THE JOURNEY OF LOSS, FINDING,
THE EYE OF SURVEILLANCE.
My Mother taught me about watchfulness and listening.
Of studying situations, examining human movements, physical linguistics, moments and interactions, ticks and tells, notes and reveals — as an observer.
It taught me about being quiet, watching remotely, listening to multiple conversations, sensing people around me.
It’s about pattern recognition.
Sensing the layering — every story
has a point of observation, high level, then another and another.
Big story to fine telling.
So I was curious when I head about this installation.
And the return to a collaboration by AiWeiWei, Jacques Herzog and Pierre de Meuron. What that comes down to — the notion of this level of collaboration, would be offered in this reach – some notes on the show:
“[Jacques Herzog and Pierre de Meuron] are always dedicated to enlarging experience where others would flatten it,
the specifics of a place when there are pressures to erase them.
They are champions of nuance.”
— Architectural Review
“…it is the essence of Ai’s activism:
…work that unleashes the political power of art.” — The Guardian (UK)
“Pritzker Prize-winning architects Jacques Herzog and Pierre de Meuron and artist/activist Ai Weiwei explore the meaning of public space in our surveillance-laden world, referencing the story of Hansel and Gretel in which the children lose their way and feel a sense of menace in a space they know and trust. The artists take advantage of the vast openness of the Drill Hall, creating a 21st century public place in which the environment is disconcerting, the entrance is unexpected, and every movement is tracked and surveyed by drones and communicated to an unknown public.”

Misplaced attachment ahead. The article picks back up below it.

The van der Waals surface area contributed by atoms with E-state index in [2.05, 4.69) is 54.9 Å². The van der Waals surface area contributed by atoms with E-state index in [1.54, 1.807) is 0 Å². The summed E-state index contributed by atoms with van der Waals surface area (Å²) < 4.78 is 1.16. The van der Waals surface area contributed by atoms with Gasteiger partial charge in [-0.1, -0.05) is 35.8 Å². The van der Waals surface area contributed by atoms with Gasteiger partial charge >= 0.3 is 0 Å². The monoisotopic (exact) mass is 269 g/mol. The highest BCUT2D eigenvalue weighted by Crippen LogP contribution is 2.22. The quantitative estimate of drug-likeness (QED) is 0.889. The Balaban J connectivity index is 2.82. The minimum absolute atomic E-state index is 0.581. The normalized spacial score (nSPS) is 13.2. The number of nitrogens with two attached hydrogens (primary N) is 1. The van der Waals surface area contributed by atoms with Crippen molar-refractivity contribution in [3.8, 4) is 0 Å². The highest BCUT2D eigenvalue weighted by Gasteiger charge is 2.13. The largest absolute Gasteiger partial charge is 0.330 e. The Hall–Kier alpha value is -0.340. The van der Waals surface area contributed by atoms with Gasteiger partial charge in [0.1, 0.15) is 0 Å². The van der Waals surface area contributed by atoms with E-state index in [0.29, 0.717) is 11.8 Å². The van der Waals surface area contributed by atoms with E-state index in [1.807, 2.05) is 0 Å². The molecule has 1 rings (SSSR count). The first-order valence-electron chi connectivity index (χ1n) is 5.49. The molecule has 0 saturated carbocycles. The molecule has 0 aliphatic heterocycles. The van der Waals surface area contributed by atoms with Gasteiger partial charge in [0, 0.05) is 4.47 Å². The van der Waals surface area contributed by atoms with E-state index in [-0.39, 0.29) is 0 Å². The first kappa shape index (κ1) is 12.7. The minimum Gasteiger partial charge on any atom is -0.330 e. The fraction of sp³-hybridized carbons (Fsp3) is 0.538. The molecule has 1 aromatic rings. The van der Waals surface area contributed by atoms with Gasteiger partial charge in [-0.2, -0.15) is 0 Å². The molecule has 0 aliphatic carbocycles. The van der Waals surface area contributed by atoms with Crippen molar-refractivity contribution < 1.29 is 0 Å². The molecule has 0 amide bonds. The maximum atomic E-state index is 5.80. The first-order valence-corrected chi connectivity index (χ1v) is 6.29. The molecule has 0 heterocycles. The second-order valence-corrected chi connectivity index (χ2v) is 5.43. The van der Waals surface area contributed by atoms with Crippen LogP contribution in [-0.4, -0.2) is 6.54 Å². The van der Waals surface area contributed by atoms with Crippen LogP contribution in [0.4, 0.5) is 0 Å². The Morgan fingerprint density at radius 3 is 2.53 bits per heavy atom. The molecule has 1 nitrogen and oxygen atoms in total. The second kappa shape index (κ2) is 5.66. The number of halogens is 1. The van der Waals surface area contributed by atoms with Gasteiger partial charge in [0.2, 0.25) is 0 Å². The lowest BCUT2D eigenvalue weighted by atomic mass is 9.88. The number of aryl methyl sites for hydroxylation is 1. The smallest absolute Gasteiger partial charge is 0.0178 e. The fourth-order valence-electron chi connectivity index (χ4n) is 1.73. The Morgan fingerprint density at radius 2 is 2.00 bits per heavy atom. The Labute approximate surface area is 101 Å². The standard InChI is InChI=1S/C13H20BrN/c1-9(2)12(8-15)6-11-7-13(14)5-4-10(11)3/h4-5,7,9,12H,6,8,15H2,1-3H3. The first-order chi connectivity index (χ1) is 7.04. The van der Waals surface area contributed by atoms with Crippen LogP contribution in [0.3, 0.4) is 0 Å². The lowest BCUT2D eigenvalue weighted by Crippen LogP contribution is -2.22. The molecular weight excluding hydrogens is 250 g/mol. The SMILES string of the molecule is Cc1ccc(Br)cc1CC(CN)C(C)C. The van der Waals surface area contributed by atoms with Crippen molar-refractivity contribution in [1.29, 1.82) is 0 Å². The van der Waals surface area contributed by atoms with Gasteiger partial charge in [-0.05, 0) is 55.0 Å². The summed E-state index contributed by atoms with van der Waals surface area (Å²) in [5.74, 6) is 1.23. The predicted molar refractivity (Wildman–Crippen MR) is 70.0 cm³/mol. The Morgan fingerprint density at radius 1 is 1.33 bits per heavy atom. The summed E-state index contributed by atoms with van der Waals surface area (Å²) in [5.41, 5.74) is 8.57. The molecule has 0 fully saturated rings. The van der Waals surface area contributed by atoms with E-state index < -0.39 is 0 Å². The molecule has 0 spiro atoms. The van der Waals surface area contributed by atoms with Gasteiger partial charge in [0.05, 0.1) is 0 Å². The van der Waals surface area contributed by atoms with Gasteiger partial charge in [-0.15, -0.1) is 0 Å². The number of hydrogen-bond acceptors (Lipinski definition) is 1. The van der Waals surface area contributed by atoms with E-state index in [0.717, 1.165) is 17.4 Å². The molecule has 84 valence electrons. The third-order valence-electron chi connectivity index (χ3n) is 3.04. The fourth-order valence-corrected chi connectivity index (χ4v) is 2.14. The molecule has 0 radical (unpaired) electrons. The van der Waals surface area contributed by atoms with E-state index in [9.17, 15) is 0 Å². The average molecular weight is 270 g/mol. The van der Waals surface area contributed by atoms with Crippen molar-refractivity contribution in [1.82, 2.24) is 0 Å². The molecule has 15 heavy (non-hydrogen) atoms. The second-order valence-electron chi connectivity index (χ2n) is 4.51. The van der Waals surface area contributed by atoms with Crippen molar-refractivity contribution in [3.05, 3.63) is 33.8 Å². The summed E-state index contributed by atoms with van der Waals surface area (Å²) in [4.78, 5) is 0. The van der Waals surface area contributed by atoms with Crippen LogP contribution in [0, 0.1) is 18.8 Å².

“The work builds on the artists’ shared practice as designers of form and investigation (the Beijing Olympic Stadium and “quite simply the best summer Serpentine Pavilion ever” according to Time Out London) and their deep interest in the public realm whether through activism or architecture. Ai Weiwei has described
their collaborations as follows:
“My experience of working with Jacques and Pierre is that we never think separately. It’s like three soldiers in the war—and that’s a good feeling: we have a constant understanding.”
There are a couple of things that are compelling, as ever, in the Drill Hall. That’s in the watching of other people.
What comes down is menace:
that the visitors
enter a expansive darkened hall through a progressively-told telling — of the pathway of surveilling visitors in a light-framed study of guest movement.
Frame, analyze, define.
And, in this installation, there is a journey:
you make your way in,
and you are scanned, analyzed —
it’s a view from above.
And of course, to the journey of one scanned, wouldn’t be possible to make this as something artful, light-filled bodily gestures, exposures of your analysis and floor-bound, light-shadowed imprinting?
It would be clear that, to some visitors, this was more scary than artful symbolization and entertainment [surely for AiWeiWei there is no amusement — this installation speaks
to imprisonment, perpetual surveillance.
And in that context, a person might think of it in two ways: one]
surveillance is all around us, in all media, in most places, all the time.
Touch something and you leave a traceable tag.
Enter anywhere and you will be tracked.
To escape it, step far from the grid, which —
too, in the art of Hansel and Gretel,
is the way of that installation.
As well, two] with the notion that the observers are ever-present, would it be that you
hope to get away, or live around it — the constant watchfulness.
The tracking is something that suggests the persistence of the view —
it’s unstoppable, watching all the time.
It’s Big Brother:
But what is the view but a moment —
something to be recalled, imprinted, manipulated or forgotten?
You’re seen, or you’re not — you choose to be seen, scene, or not?
You’re visible, or not?
Could you escape detection?
I go in. See. Silence. And exit.
Lucky for most of us, that’s what we can do, find a way out — others not.
A grand recollection, to the spherical layering of our private lives, the realm of what we hold clear and that which we cannot clear — the touchpoint of contact into the world of persistent view.
You reach but you can’t grasp.
You’re reached, but still — you’re a ghost?
Or, for that moment, a digital vapor?
The stark symbols of containment, architectural details at The Armory.
Dawn Clark, scanned, traced, tracked and analyzed.
But do walk-in,
to explore this collaboration.
tim | girvin studios
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